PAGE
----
The Not-So-Silent Killer Stalking Your Family!

There is a killer stalking your family. This killer does not physically attack families; but it will destroy family relationships and devastate each person’s self-image. Sometimes it works subtly, like a wolf in sheep’s clothing, hiding behind humor, knowledge, and deception. At other times it blatantly attacks family members. This enemy of your family goes by many names, but ultimately we know it goes by the name of disrespect.


馬鹿にするビジネスマンDisrespect harms individuals and devastates relationships. It creates wounds so toxic they can remain open and unhealed for a lifetime! Disrespect thrusts a person into an inferior role.  It creates an environment of inequality, an environment in which the disrespected person is treated as less valuable, less worthy, and less esteemed. The very act of disrespect sets up a hierarchy in which the disrespectful person assumes the role of a controlling master and assigns the role of a less capable, less intelligent serf onto the one he disrespects. The disrespected person naturally responds with anger and rebellion, self-hate and emotional withdrawal, or both. Communication falters and, eventually, the relationship dies. Disrespect is a killer stalking your family!


A person can show disrespect toward family in several ways. Jennifer Gill Rosier, PhD (The Family Coach) discusses five ways family members can show disrespect to one another:

  • Disgracing. Family members show this type of disrespect when they criticize or insult other family members. Disgracing includes name calling, shaming, and attacks on a person’s character.
  • Dramatizing. We dramatize by using absolute language (words like “always,” “never,” “all,” “none,” etc.) to describe other family members or their behavior in a negative way. For example, “You never did care about me;” “You never listen to me;” “You always boss me around;” “You will always be a loser;” etc.
  • Dictating. This type of disrespect occurs when we give orders, commands, or communicate in a way that implies a hierarchy with us on top. A person who shows this type of disrespect often expects family members to make huge investments in family relationships or household duties while making no investment of their own.
  • Disregarding. Family members disregard one another by ignoring or rejecting. Disregarding shows its ugly head when a person ignores a family member’s attempts to converse, a family member’s feelings, or family member’s interests, among other things. The disregarding person can also simply reject other family members directly—”leave me alone”—for no real reason.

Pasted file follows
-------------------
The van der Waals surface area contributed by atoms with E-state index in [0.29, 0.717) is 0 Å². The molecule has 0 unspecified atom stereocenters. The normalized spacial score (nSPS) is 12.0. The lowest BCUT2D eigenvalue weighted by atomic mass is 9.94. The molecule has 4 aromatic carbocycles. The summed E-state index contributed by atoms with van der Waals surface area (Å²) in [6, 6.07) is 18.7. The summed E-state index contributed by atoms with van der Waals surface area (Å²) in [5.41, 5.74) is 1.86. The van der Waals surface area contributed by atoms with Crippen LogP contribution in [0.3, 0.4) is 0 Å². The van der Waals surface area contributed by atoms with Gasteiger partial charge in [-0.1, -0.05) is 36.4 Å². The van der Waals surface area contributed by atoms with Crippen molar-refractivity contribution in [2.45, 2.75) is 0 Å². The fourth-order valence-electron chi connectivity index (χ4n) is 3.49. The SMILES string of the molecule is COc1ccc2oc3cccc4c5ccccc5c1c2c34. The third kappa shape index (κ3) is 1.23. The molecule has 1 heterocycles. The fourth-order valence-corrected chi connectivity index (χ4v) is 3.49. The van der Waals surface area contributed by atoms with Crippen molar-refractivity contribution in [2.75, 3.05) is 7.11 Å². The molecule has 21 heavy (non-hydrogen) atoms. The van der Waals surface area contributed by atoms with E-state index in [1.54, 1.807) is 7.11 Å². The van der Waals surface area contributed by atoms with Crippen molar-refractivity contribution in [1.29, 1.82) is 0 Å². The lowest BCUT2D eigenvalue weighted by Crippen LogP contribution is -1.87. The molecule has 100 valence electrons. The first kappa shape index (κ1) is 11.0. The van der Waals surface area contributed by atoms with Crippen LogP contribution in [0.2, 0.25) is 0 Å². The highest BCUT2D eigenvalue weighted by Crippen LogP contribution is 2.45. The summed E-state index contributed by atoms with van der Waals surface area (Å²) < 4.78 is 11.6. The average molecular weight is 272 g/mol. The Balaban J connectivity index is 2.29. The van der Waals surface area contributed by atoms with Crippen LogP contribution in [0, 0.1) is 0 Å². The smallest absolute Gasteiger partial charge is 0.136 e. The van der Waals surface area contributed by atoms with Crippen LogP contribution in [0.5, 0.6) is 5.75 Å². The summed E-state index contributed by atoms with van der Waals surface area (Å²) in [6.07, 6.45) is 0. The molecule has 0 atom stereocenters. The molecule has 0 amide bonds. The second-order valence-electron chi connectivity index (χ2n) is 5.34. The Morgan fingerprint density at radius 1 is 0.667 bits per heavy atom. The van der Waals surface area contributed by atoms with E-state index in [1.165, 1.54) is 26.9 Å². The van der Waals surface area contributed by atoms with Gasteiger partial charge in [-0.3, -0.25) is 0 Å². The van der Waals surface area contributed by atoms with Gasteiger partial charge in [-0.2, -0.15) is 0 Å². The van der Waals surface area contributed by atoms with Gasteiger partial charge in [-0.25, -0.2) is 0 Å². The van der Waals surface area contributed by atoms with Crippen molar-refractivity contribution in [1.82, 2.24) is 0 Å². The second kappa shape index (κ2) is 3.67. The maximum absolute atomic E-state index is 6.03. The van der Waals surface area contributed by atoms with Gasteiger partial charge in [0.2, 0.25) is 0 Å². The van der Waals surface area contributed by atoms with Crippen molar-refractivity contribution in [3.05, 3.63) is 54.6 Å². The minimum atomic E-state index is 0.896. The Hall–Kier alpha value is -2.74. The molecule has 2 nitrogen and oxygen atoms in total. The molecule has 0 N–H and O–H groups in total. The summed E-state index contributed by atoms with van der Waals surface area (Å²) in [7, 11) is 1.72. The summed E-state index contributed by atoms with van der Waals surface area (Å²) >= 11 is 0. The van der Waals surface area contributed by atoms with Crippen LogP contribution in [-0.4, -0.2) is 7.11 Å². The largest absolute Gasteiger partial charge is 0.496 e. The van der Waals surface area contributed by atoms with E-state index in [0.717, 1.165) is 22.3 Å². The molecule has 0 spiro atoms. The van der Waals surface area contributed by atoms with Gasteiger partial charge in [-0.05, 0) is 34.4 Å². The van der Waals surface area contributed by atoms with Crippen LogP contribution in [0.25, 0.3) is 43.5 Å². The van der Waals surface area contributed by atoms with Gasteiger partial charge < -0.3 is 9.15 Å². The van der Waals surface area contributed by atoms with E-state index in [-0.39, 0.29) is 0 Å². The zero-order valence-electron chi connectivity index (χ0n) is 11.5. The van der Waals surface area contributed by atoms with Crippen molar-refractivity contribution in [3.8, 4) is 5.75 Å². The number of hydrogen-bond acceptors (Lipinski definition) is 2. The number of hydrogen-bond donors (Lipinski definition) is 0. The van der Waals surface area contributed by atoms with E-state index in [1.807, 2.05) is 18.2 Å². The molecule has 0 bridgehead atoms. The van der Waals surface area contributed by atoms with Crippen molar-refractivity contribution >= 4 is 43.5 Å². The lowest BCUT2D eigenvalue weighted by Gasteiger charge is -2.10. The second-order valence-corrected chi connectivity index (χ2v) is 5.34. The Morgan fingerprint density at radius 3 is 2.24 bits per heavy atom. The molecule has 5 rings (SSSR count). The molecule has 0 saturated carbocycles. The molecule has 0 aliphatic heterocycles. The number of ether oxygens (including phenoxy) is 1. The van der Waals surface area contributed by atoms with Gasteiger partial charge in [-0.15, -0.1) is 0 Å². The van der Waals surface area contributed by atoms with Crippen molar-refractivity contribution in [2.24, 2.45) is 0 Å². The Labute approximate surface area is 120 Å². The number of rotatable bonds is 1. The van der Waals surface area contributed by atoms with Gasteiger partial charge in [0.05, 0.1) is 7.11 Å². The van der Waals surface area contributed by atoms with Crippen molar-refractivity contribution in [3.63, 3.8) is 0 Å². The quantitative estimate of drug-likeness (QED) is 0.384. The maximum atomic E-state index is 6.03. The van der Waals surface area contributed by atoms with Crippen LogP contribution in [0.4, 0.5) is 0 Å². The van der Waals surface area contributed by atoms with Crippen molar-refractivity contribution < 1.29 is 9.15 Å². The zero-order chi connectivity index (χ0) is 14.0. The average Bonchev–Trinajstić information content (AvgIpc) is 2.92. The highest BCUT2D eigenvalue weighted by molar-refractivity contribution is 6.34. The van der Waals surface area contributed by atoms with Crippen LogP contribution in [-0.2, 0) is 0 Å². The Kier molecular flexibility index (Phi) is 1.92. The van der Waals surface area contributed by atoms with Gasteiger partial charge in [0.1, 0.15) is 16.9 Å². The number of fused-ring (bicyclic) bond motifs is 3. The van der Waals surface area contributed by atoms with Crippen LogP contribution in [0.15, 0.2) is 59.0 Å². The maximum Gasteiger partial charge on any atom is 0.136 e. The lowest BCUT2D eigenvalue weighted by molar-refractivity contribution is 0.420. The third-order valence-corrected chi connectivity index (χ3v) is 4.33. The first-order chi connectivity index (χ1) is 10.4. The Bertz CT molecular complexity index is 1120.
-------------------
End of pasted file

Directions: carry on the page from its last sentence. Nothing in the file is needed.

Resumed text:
• Dominating. We exhibit disrespect when we control the conversation, inhibiting our spouse or child from involvement by interrupting them, talking over them, or simply overpowering them during a conversation. A person can also show this type of disrespect by telling another person what to feel, think, or find interesting rather than allowing them to determine their own feelings, thoughts, and interests.


We may all show disrespect to family members from time to time. However, if disrespect becomes the norm, family relationships die. So, if you find yourself becoming disrespectful, apologize and change your behavior. Here are some behaviors to replace disrespect.

  • Rather than disgracing family members, encourage family members. Build up your family members. Make statements that will bring them joy. Honor them with your words.
  • Stop using words like “always” and “never.” Instead, deal with each situation as it arises. Focus on one thing at a time.
  • Invest in your family. Rather than barking out orders and commands, work with your family to get things done. Make chores and household duties a family project. Involve everyone, especially yourself!
  • Honor family members with your time and attention. Turn off the TV, take a break from the video game, and focus on your family members.
  • Include everyone in the conversation. That means you have to listen. Look each person in the eye and listen. Get curious about each family member’s feelings, thoughts, and desires…and consider those feelings, thoughts, and desires as you make plans.

Those are just a few ways to replace disrespect with respect in your home. The ideas are simple, but they will have a long-lasting and magnificent impact on your family life and joy!

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